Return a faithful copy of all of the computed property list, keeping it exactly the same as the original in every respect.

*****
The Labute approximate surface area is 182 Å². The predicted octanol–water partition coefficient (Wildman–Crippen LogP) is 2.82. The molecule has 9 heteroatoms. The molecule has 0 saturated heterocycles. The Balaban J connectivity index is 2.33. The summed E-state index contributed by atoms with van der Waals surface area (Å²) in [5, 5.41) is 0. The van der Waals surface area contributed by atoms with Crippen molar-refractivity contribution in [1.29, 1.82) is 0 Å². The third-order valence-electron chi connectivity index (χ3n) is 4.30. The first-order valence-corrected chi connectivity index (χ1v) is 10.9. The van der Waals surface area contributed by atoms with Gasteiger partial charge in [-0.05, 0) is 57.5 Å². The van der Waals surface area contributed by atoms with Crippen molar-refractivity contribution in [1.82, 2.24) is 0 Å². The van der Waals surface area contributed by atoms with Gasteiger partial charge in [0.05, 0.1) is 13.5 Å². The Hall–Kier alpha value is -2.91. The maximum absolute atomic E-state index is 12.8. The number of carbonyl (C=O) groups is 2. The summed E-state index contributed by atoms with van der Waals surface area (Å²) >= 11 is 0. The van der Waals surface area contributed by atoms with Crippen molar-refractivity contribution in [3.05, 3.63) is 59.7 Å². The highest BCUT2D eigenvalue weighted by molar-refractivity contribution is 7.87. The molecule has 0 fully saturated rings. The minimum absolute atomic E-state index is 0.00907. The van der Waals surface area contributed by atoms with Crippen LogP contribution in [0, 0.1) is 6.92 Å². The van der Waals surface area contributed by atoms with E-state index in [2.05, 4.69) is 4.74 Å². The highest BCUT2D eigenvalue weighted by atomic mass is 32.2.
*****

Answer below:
The Labute approximate surface area is 182 Å². The predicted octanol–water partition coefficient (Wildman–Crippen LogP) is 2.82. The molecule has 9 heteroatoms. The molecule has 0 saturated heterocycles. The Balaban J connectivity index is 2.33. The summed E-state index contributed by atoms with van der Waals surface area (Å²) in [5, 5.41) is 0. The van der Waals surface area contributed by atoms with Crippen molar-refractivity contribution in [1.29, 1.82) is 0 Å². The third-order valence-electron chi connectivity index (χ3n) is 4.30. The first-order valence-corrected chi connectivity index (χ1v) is 10.9. The van der Waals surface area contributed by atoms with Gasteiger partial charge in [-0.05, 0) is 57.5 Å². The van der Waals surface area contributed by atoms with Crippen molar-refractivity contribution in [1.82, 2.24) is 0 Å². The van der Waals surface area contributed by atoms with Gasteiger partial charge in [0.05, 0.1) is 13.5 Å². The Hall–Kier alpha value is -2.91. The maximum absolute atomic E-state index is 12.8. The number of carbonyl (C=O) groups is 2. The summed E-state index contributed by atoms with van der Waals surface area (Å²) >= 11 is 0. The van der Waals surface area contributed by atoms with Crippen molar-refractivity contribution in [3.05, 3.63) is 59.7 Å². The highest BCUT2D eigenvalue weighted by molar-refractivity contribution is 7.87. The molecule has 0 fully saturated rings. The minimum absolute atomic E-state index is 0.00907. The van der Waals surface area contributed by atoms with Crippen LogP contribution in [0, 0.1) is 6.92 Å². The van der Waals surface area contributed by atoms with E-state index in [2.05, 4.69) is 4.74 Å². The highest BCUT2D eigenvalue weighted by atomic mass is 32.2.